Indeed, where is the line that separates the dollar bulls from bears over the next 6 to 12 months? Until then, FX traders will continue to travel the path of least resistance, focusing on pure beta currency reflation trades like the NOK and CAD.
That said, the cat and mouse game between the Fed and the market will continue for months.
There’s been a significant reversal in EM sentiment that’s benefited the ringgit through both the higher commodity channel and the stronger yuan coaxing Asia FX along on the back of improving China risk sentiment. Whether the latter sticks could be open for debate, but one asset that’s not is higher oil prices that continue to lead the charge for oil betas like the MYR, CAD, and NOK, which are all trading firmer this morning.
There’s been a rapid reversal in USD sentiment over the last four weeks. For the first time since mid-June 2020, the average USD positioning is net long USD, with short positions remaining only in USDCNH and USDINR, albeit marginally, according to the latest USDAsia positioning survey from Reuters. This has been driven by the move higher in US bond yields, and it's a broad-based risk-off move rather than a specific view on any of the countries in the survey.
Even though we’ve had a reversal of fortunes in ASIA FX as US yields stopped climbing, the survey suggests that USDAsia should continue to track US yields higher if that does become the case.
Gold is getting no joy above $1,730, as suggested yesterday; regardless of where the dollar shifts, we need to see a break below the psychological 1.5% UST 10Y level to test where near-term resistance stands at the Fibonacci level of $1,743. Until then, the elephant in the room remains ETF liquidation.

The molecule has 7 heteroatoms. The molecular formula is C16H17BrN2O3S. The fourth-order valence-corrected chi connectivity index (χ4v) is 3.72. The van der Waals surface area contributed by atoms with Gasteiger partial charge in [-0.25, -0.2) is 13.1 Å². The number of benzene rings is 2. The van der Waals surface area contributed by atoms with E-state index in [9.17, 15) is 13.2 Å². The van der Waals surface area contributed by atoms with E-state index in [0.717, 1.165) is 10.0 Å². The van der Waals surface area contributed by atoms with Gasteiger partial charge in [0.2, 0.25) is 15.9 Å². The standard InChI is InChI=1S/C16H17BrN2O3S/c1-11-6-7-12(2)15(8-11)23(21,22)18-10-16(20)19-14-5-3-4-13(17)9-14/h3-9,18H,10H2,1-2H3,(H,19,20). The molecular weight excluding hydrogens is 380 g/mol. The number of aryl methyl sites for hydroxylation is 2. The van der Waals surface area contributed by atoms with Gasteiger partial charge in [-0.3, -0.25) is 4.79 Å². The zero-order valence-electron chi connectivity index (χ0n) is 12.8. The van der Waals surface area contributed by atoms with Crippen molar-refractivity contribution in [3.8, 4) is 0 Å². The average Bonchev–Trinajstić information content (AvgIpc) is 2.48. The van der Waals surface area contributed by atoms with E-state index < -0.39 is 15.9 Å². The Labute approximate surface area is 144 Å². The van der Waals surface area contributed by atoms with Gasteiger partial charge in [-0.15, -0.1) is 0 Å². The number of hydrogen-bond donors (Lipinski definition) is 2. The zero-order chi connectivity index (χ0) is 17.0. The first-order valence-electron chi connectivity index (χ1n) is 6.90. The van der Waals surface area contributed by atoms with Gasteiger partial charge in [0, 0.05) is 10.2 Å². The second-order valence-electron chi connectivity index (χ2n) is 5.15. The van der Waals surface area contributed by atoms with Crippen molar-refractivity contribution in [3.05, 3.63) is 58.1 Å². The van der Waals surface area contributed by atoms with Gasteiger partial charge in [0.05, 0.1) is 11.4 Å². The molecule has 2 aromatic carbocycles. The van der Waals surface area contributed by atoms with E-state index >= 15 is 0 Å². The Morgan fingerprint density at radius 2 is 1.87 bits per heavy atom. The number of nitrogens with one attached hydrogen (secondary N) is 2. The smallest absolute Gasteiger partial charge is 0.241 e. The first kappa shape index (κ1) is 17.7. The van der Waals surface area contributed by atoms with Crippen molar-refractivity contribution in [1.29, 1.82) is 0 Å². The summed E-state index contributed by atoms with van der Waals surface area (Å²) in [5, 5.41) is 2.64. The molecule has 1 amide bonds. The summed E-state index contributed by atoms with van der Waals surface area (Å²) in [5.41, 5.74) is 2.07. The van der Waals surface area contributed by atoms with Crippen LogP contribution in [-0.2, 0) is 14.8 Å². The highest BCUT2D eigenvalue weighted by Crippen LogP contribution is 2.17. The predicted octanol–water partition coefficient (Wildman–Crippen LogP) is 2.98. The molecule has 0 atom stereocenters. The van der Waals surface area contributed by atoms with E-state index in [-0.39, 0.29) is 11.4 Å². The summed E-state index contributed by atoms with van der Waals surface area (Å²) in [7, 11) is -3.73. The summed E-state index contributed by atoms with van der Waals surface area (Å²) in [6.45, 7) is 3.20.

The gold price may have found a floor here and will be comfortable for a bit, but if US yields start to pick up ahead of steam or the FOMC surprises by hinting at taper (25% chance), it could be lights out above $1,700.
If you don't think the US economy will surge and 10-year yields won't rise to 1.85-2.25 as predicted by Wall street, buy gold and lots of it. But really, you’re swimming against the current on this one, I'm afraid.
But I will leave you with one quote I like to use from my old trading boss back in the day: "When all the experts and forecasts agree — something else is going to happen."
For more market insights, follow me on Twitter: @Steveinnes123
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US stimulus stalemate weighs on all markets; Oil perilously perched on the Covid curve; Traders sell the earnings news. Without stimulus, gold gets no bounce.